Background: Gabapentin, a prescription medication approved for the treatment of seizures and neuralgia, is often prescribed off-label for substance use treatment, mental health problems, and pain. Emerging reports also suggest it is misused for the purpose of getting high. The present study examines substance abuse treatment provider key informants' experiences with gabapentin prescribed to clients in treatment. The focus of this exploratory study is to ascertain how gabapentin is used in these settings and the benefits and risks for clients. Methods: Key informants from South Florida participated in confidential, in-depth interviews (N = 12). Data analyses included descriptive and in vivo coding schemes and employed a descriptive qualitative approach. Results: All key informants recognized the benefits of prescribing gabapentin to clients in treatment for problems related to withdrawal symptoms, mental distress and pain. At the same time, half of participants described gabapentin misuse among clients and four key informants described such misuse as a first marker of relapse. Key informants also stated that more research must be done about how to use gabapentin effectively in treatment settings. Conclusions: These findings illustrate the lack of clarity about the efficacy of administration of gabapentin in treatment settings. Additional research about how to best use gabapentin, for whom it may be beneficial, and the effect of prescribed gabapentin on addiction recovery is needed.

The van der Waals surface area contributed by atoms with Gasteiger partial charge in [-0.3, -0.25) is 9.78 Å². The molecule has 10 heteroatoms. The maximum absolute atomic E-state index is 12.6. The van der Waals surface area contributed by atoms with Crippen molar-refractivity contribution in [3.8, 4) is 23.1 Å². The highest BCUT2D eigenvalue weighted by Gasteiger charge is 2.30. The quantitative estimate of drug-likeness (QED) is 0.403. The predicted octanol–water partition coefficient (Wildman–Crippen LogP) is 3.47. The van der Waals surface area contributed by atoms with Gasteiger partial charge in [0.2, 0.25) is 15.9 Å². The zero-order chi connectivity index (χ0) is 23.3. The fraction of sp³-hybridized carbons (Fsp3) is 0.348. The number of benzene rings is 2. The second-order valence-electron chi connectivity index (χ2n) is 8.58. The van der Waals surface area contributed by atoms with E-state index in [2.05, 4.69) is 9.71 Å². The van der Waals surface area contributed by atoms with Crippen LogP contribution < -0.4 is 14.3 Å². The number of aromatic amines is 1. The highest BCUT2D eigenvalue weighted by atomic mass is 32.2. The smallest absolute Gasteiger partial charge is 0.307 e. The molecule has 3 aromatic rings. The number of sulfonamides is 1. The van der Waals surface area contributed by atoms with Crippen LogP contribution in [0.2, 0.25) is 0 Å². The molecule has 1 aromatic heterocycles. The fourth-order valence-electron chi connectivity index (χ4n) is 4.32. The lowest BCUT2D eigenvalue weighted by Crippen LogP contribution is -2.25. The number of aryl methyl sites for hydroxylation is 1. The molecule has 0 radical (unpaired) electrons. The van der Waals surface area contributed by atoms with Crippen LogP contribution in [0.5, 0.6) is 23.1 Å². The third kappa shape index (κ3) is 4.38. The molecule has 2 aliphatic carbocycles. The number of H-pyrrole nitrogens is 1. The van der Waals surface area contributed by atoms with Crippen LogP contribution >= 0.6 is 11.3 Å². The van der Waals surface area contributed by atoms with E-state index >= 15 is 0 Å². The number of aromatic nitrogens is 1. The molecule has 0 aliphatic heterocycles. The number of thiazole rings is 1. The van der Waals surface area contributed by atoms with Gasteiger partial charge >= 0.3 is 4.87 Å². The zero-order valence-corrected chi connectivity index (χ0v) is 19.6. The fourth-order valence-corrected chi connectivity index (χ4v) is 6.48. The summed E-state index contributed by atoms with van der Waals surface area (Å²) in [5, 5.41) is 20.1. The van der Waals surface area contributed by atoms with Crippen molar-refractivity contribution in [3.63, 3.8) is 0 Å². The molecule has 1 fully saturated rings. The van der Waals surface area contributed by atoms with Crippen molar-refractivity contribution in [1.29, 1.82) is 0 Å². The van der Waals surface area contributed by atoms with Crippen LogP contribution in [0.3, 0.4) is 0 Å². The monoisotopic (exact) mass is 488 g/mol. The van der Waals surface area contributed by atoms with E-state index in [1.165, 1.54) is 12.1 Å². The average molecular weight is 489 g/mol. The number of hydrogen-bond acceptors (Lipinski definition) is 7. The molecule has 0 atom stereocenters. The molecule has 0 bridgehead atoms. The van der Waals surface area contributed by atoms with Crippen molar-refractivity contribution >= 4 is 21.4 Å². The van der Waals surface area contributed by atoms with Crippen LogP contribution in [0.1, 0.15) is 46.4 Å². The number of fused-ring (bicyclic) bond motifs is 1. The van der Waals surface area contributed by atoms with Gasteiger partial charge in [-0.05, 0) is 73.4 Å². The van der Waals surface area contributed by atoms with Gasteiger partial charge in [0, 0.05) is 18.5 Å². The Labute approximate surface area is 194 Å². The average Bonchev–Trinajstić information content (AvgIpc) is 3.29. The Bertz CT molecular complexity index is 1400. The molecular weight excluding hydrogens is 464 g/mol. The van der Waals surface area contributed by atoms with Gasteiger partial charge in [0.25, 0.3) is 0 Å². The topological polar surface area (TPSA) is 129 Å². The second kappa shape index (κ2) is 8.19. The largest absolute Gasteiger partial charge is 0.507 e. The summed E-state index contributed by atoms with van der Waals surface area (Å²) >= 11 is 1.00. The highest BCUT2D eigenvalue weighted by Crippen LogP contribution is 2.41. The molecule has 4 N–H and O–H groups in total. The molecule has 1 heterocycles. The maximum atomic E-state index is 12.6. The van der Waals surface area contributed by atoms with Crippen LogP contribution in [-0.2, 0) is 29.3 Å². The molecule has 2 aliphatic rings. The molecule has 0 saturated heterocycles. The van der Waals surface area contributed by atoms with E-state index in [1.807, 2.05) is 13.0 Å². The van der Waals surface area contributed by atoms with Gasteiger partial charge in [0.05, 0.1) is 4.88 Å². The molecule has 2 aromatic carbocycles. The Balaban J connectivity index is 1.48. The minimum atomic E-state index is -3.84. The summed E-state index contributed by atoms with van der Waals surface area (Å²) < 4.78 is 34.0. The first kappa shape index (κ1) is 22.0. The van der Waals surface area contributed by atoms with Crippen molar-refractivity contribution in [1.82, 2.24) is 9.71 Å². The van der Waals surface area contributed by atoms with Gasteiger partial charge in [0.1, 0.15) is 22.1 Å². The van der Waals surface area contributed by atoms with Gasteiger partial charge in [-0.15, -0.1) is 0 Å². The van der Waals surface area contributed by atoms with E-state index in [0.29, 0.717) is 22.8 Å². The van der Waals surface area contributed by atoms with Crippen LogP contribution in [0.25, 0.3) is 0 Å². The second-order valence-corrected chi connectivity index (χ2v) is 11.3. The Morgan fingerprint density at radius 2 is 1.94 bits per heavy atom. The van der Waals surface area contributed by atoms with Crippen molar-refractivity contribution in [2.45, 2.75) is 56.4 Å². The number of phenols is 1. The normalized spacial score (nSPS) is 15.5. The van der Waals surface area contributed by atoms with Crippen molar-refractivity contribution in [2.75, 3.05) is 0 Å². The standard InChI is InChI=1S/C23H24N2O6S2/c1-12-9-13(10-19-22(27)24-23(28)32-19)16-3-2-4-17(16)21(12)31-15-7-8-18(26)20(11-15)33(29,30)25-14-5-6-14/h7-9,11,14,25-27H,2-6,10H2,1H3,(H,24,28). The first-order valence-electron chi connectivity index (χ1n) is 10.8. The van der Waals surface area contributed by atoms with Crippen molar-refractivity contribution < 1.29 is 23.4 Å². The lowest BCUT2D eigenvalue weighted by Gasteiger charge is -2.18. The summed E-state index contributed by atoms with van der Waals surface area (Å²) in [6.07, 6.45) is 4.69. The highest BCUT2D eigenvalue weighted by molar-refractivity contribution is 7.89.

- Substance abuse treatment